This is what wampum looks like.
Mom and Dad Normal are having budget problems. Dad says their monthly credit card bill – the one they pay off fully each month – has doubled in the last five years. They put food, gas for their cars, haircuts, clothes, household items, and entertainment on that card. Mom says they aren’t buying any more or less than they bought five years ago. Has inflation been twenty percent a year for the last five years, Dad says?
Their 25-year-old son, Abe, comes up from the basement where he’s been living since he graduated from college. He says, “I saw a tv show about that. It’s called Quantitative Easing.”
“Quantitative Easing?” says Mom. “What’s that?”
Sue B. Normal, their school teacher daughter, says “Oh, that’s the word the Federal Reserve uses to mean inflation, because they can’t call it inflation any more. If they called it inflation, they’d have to raise payments on Social Security checks to match it.”
Dad Normal lays down his Wall Street Journal. “What are you talking about?” he asks Sue.
And so Sue B. Normal explains to Mom and Dad what money is. And here’s the conversation:
Where Bankers Come From, by Sue B. Normal
In the beginning of the world, people exchanged favors to help each other out. But as societies got bigger, and people developed desires to have more things, primitive tribes came up with the idea to pick something of value to use as a measurement of trade. In some lands, a rock of a certain size or shape became the designated measuring value. In Native America, some tribes used “wampum.” Wampum was a set of beads, in strings of varying lengths. The point of wampum was to assign units of value, so that people could make trades of goods and skills that would make everyone feel they had traded fairly and equitably. It was a measurement system for value. People like to think trades are fair, and so it made everybody happy when the Wampum System was invented. While every tribe and nation developed its own scale for measuring value, most nations ultimately set up a system of money, so that the bartering of labor and goods could be perceived to be equitable.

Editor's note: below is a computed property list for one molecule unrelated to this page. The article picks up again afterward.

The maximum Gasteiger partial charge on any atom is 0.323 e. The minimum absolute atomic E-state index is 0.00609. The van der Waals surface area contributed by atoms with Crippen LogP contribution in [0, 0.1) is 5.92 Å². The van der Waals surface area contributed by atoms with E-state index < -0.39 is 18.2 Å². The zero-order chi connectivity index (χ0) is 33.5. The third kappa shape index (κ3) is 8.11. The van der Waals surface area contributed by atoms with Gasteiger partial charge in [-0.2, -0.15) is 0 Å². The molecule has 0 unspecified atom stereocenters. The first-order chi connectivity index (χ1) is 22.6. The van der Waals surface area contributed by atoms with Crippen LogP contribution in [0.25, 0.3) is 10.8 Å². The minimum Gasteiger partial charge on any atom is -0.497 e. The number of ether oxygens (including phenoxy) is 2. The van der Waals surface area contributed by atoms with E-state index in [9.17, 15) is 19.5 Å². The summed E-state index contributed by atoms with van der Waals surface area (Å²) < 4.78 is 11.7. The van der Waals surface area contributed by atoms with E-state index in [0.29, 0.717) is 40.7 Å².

When one person in the tribe had a lot to offer, in terms of skills, that person may end up with a BIG pile of wampum. If they already had everything they needed, they might not have anything to spend their wampum on. They might be too busy collecting more wampum, by giving out their services, for example. So that person would have a pile of wampum sitting in their teepee. Teepees are small, and they don’t have locks on the doors, but nobody in Native American society ever stole the wampum. It would be disgraceful. However, while theft was socially unacceptable, somebody in the tribe would often come to a Wampum Maker and ask to borrow.
“I will gladly pay you back on Tuesday, for a loan of wampum today,” they would say. The Wampum Makers always said yes, because that was polite.
Over time, the Wampum Makers noticed that their piles of wampum were getting smaller, because all the people who borrowed the wampum, never paid it back.
Eventually the Wampum Maker would seek out another member of the tribe, and ask that person to take care of their wampum for them, by burying it along the side of the river bank. These people were called Bankers. Banking would be an important service, because the Wampum Maker was too busy performing more important services. He didn’t have time to safeguard his old wampum while he was busy getting new wampum. So the Bankers and the Wampum Makers formed a pact. The Wampum Makers would loan all their money to the Bankers, and the Bankers promised to keep it safe and return it whenever the Wampum Makers asked for it.
In any society, there are some members who don’t have much skill to give as barter. These people may be old, infirm, or terminally stupid. Or, they may be members of the military, and therefore not available to perform services within the tribe because they are busy fighting enemies. So these people would go to the Tribal Chief, and say, “Can you give us some wampum, because we don’t have any?”
The Tribal Chief would look around the tribe, and see who had extra wampum. He would go to that person and say, “Can you give some wampum to these poor people? And also, can you give wampum to me, so I can pay my Brave Warriors?”
The Wampum Maker remembered what happened when he loaned wampum to people before. He knew if he gave it away, he would soon have none left for himself. So he would say: “I would, but I can’t, because I gave it to the Banker and he hid it.”
Then the Tribal Chief would go to the Banker. “Banker, can you give me, and also these poor people, some wampum?”
The Banker would say: “How much will you pay me to do it?”
Then the Chief would say, “I will give you back your original wampum, plus 10% more, but I will need some time to pay.”
The Banker, realizing that he can give the original rich man all of his wampum back, plus skim 5% off for himself and 5% more for the Wampum Maker says to the Chief, “Okay, I’ll give you some money.”
And this is the Bottom Line of the relationship between the Federal Reserve (the Banker), the President of the United States (the Tribal Chief), the elite class of the 0.1% (the Wampum Makers), and the rest of the people in the World.
Next Post: Mom and Dad Normal Learn How the Federal Reserve Works
Image courtesy of http://www.freeimages.co.uk
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